Large Scale Lattice Boltzmann for Biocolloidal Systems

Lead Research Organisation: University College London
Department Name: Chemistry


Many of the most important structural components of biological materials exist on length scales of nanometres to microns. Examples include long polymers (such as DNA or flexible proteins), compact objects such as globular proteins (either in isolation or in structured assemblies such as the body of a virus); and lipid bilayer membranes (such as the walls that enclose the cells in our bodies). This range of length-scales is known as the colloidal domain. It is one where physical processes can be at least as important as biochemical ones; for instance, inside every cell, there are 'regulatory' proteins which have to search the genome (DNA) seeking preferential places of attachment (from which they then control the production of other proteins). To find these places, the regulatory proteins depend, at least in part, on the completely random motion, called Brownian motion, that occurs when particles on the colloidal scale are bombarded by the thermal energy of the surrounding solvent (water) molecules. This diffusive process is considerably complicated by the fact that motion of one colloidal object sets the surrounding solvent into motion, which causes all nearby objects also to move. This is referred to as a hydrodynamic interaction. Similarly, if one designs a drug delivery system in which drug molecules are encapsulated, the capsules are again on the colloidal scale but their motion in the bloodstream is dominated by their being swept along by the flow of blood, which is another form of hydrodynamic effect. In some modern therapies, magnetic colloids are steered with or against this flow by an external field; in such cases it is important to understand the effect of hydrodynamics on the response to a force.The physical consequences of hydrodynamic couplings in bio-colloidal systems are thus wide ranging. However, it is currently very difficult to predict any of these important effects, even using simplified models in which the biochemical detail of the colloidal objects is omitted. Fortunately, such problems can increasingly be addressed using very large scale computer simulation on some of the world's most powerful computers. The so-called lattice Boltzmann algorithm (LB) offers a specific technical solution to the challenges of hydrodynamics, by using a discrete lattice to model the flow of fluid from place to place. Unlike some other methods it can include the random forces responsible for Brownian motion. Also, as well as modelling colloids and polymers surrounded by simple solvents such as water, LB can also address solvents comprising complex fluids. The latter include the so-called 'amphiphilic mesophases' in which small molecules (with a water-loving head and water-hating tail) self-assemble into a labyrinth within which proteins or nanocolloids can reside. We aim to develop LB algorithms in the bio-colloidal context, and apply these to create new scientific knowledge that has been out of reach until now. Indeed we plan very large simulations of a range of hydrodynamic problems that lie at the interface between physics and the life sciences. These problems include: the flow of magnetic colloids in the blood stream as a model for 'Magnetic Drug Targetting' (MDT) on real patients; the motion of nanocolloids within amphiphilic mesophases suitable for drug delivery applications; the ejection of DNA from the body of a virus as it infects a cell; the dynamical behaviour of the highly confined DNA that is found within the bacterial and other cells; and the interaction between colloidal particles and DNA within the cellular environment. The last of these topics is crucial to understanding the problem of genome exploration by regulatory proteins as mentioned earlier, which we also plan to address. In all these areas, large-scale computer simulation has the potential to change the way science is done. We hope to establish a world lead for the UK in this emerging field.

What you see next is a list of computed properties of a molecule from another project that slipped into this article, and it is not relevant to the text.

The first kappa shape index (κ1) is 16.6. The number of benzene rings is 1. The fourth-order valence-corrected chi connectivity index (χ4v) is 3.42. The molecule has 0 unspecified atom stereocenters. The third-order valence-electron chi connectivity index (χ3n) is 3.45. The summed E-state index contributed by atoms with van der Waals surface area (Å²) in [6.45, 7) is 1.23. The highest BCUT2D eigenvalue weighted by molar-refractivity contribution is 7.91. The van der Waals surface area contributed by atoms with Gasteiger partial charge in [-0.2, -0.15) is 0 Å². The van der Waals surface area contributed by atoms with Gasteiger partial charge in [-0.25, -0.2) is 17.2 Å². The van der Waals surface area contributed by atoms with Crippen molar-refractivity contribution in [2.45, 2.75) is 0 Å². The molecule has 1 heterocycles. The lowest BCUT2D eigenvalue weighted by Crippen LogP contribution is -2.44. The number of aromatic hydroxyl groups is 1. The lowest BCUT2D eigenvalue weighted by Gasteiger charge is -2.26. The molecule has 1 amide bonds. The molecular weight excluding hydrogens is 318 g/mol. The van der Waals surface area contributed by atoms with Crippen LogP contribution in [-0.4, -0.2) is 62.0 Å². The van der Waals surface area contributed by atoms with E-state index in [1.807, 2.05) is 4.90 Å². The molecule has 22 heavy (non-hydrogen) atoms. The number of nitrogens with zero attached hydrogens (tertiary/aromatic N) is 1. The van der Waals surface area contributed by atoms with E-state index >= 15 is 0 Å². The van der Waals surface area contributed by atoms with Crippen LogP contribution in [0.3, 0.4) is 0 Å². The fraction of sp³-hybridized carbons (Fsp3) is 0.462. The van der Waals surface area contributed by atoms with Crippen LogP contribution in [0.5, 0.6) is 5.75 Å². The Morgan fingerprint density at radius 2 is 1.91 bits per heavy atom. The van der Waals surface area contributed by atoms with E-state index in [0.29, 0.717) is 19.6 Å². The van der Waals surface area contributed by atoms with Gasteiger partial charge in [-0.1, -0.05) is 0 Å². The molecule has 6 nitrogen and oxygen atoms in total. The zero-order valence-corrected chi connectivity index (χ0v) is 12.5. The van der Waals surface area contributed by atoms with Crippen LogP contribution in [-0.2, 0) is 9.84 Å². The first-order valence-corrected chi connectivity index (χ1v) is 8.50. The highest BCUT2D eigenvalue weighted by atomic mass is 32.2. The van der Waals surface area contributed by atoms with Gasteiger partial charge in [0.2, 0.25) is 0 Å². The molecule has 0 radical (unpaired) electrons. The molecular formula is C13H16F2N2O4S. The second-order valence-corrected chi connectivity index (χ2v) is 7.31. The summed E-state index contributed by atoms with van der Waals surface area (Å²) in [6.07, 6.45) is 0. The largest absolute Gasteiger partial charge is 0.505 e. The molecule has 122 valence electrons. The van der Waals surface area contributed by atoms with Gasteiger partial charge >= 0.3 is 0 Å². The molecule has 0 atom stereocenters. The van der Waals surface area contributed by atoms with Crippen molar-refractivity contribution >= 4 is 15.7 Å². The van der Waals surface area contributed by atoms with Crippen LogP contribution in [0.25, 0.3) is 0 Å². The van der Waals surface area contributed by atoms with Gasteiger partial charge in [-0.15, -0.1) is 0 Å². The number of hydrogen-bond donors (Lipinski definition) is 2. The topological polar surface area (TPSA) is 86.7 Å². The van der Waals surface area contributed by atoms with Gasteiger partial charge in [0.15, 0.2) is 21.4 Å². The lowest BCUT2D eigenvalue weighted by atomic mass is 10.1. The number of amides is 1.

Planned Impact